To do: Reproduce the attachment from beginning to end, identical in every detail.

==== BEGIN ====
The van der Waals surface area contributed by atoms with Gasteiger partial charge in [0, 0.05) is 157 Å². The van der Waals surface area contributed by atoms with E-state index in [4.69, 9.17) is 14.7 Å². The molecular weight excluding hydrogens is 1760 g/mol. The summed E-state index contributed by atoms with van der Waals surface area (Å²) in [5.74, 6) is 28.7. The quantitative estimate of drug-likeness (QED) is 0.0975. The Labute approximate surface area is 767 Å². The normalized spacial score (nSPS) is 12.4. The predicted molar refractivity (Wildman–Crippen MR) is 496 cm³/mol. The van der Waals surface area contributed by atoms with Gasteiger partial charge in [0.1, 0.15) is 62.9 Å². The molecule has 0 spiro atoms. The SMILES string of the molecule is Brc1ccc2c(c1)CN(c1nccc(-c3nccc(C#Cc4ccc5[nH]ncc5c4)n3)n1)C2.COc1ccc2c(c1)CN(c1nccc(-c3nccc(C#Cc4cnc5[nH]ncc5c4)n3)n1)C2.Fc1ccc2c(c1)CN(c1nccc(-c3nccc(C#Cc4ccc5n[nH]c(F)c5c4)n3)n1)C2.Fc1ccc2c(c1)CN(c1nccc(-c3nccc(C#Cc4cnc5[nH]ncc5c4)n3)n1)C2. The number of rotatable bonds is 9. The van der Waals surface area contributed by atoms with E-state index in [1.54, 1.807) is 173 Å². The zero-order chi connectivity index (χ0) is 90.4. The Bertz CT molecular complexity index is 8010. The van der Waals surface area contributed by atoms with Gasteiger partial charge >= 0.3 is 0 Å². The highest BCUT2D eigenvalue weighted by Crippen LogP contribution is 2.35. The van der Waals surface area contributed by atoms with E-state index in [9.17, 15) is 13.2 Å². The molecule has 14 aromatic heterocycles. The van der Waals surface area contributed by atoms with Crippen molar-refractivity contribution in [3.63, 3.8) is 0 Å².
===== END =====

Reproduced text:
The van der Waals surface area contributed by atoms with Gasteiger partial charge in [0, 0.05) is 157 Å². The van der Waals surface area contributed by atoms with E-state index in [4.69, 9.17) is 14.7 Å². The molecular weight excluding hydrogens is 1760 g/mol. The summed E-state index contributed by atoms with van der Waals surface area (Å²) in [5.74, 6) is 28.7. The quantitative estimate of drug-likeness (QED) is 0.0975. The Labute approximate surface area is 767 Å². The normalized spacial score (nSPS) is 12.4. The predicted molar refractivity (Wildman–Crippen MR) is 496 cm³/mol. The van der Waals surface area contributed by atoms with Gasteiger partial charge in [0.1, 0.15) is 62.9 Å². The molecule has 0 spiro atoms. The SMILES string of the molecule is Brc1ccc2c(c1)CN(c1nccc(-c3nccc(C#Cc4ccc5[nH]ncc5c4)n3)n1)C2.COc1ccc2c(c1)CN(c1nccc(-c3nccc(C#Cc4cnc5[nH]ncc5c4)n3)n1)C2.Fc1ccc2c(c1)CN(c1nccc(-c3nccc(C#Cc4ccc5n[nH]c(F)c5c4)n3)n1)C2.Fc1ccc2c(c1)CN(c1nccc(-c3nccc(C#Cc4cnc5[nH]ncc5c4)n3)n1)C2. The number of rotatable bonds is 9. The van der Waals surface area contributed by atoms with E-state index in [1.54, 1.807) is 173 Å². The zero-order chi connectivity index (χ0) is 90.4. The Bertz CT molecular complexity index is 8010. The van der Waals surface area contributed by atoms with Gasteiger partial charge >= 0.3 is 0 Å². The highest BCUT2D eigenvalue weighted by Crippen LogP contribution is 2.35. The van der Waals surface area contributed by atoms with E-state index in [9.17, 15) is 13.2 Å². The molecule has 14 aromatic heterocycles. The van der Waals surface area contributed by atoms with Crippen molar-refractivity contribution in [3.63, 3.8) is 0 Å².